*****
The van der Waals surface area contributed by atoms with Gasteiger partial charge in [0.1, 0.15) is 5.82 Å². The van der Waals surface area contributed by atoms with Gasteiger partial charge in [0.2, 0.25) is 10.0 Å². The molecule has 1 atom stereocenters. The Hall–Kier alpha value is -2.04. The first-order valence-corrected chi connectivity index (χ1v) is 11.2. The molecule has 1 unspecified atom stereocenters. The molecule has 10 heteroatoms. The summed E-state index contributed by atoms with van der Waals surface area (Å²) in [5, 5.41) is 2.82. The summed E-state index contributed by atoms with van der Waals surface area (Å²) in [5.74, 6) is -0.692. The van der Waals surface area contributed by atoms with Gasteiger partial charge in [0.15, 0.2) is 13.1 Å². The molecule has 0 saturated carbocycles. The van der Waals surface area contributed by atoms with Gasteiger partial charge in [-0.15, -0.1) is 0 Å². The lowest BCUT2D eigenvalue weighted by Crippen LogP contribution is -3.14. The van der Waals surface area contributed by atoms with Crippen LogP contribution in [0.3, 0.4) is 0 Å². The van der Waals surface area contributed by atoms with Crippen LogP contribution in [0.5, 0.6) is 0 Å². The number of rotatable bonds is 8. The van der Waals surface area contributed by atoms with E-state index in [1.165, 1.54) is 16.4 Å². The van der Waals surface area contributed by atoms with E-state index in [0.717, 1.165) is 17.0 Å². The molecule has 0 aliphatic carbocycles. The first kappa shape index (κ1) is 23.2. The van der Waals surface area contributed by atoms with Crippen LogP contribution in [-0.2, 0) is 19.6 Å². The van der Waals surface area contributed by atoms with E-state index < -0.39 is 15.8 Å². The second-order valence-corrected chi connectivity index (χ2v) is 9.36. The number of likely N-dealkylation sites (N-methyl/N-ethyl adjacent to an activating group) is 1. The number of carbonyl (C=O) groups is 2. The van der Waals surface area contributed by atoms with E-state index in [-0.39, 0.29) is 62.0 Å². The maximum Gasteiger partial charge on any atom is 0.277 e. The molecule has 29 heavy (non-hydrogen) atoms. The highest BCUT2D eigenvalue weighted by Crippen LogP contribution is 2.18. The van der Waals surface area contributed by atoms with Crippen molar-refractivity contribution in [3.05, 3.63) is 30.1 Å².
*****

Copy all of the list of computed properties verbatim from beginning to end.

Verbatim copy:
The van der Waals surface area contributed by atoms with Gasteiger partial charge in [0.1, 0.15) is 5.82 Å². The van der Waals surface area contributed by atoms with Gasteiger partial charge in [0.2, 0.25) is 10.0 Å². The molecule has 1 atom stereocenters. The Hall–Kier alpha value is -2.04. The first-order valence-corrected chi connectivity index (χ1v) is 11.2. The molecule has 1 unspecified atom stereocenters. The molecule has 10 heteroatoms. The summed E-state index contributed by atoms with van der Waals surface area (Å²) in [5, 5.41) is 2.82. The summed E-state index contributed by atoms with van der Waals surface area (Å²) in [5.74, 6) is -0.692. The van der Waals surface area contributed by atoms with Gasteiger partial charge in [0.15, 0.2) is 13.1 Å². The molecule has 0 saturated carbocycles. The van der Waals surface area contributed by atoms with Gasteiger partial charge in [-0.15, -0.1) is 0 Å². The lowest BCUT2D eigenvalue weighted by Crippen LogP contribution is -3.14. The van der Waals surface area contributed by atoms with Crippen LogP contribution in [0.3, 0.4) is 0 Å². The van der Waals surface area contributed by atoms with Crippen LogP contribution in [0.5, 0.6) is 0 Å². The number of rotatable bonds is 8. The van der Waals surface area contributed by atoms with E-state index in [1.165, 1.54) is 16.4 Å². The van der Waals surface area contributed by atoms with E-state index in [0.717, 1.165) is 17.0 Å². The molecule has 0 aliphatic carbocycles. The first kappa shape index (κ1) is 23.2. The van der Waals surface area contributed by atoms with Crippen LogP contribution in [-0.2, 0) is 19.6 Å². The van der Waals surface area contributed by atoms with E-state index < -0.39 is 15.8 Å². The second-order valence-corrected chi connectivity index (χ2v) is 9.36. The number of likely N-dealkylation sites (N-methyl/N-ethyl adjacent to an activating group) is 1. The number of carbonyl (C=O) groups is 2. The van der Waals surface area contributed by atoms with E-state index in [-0.39, 0.29) is 62.0 Å². The maximum Gasteiger partial charge on any atom is 0.277 e. The molecule has 29 heavy (non-hydrogen) atoms. The highest BCUT2D eigenvalue weighted by Crippen LogP contribution is 2.18. The van der Waals surface area contributed by atoms with Crippen molar-refractivity contribution in [3.05, 3.63) is 30.1 Å².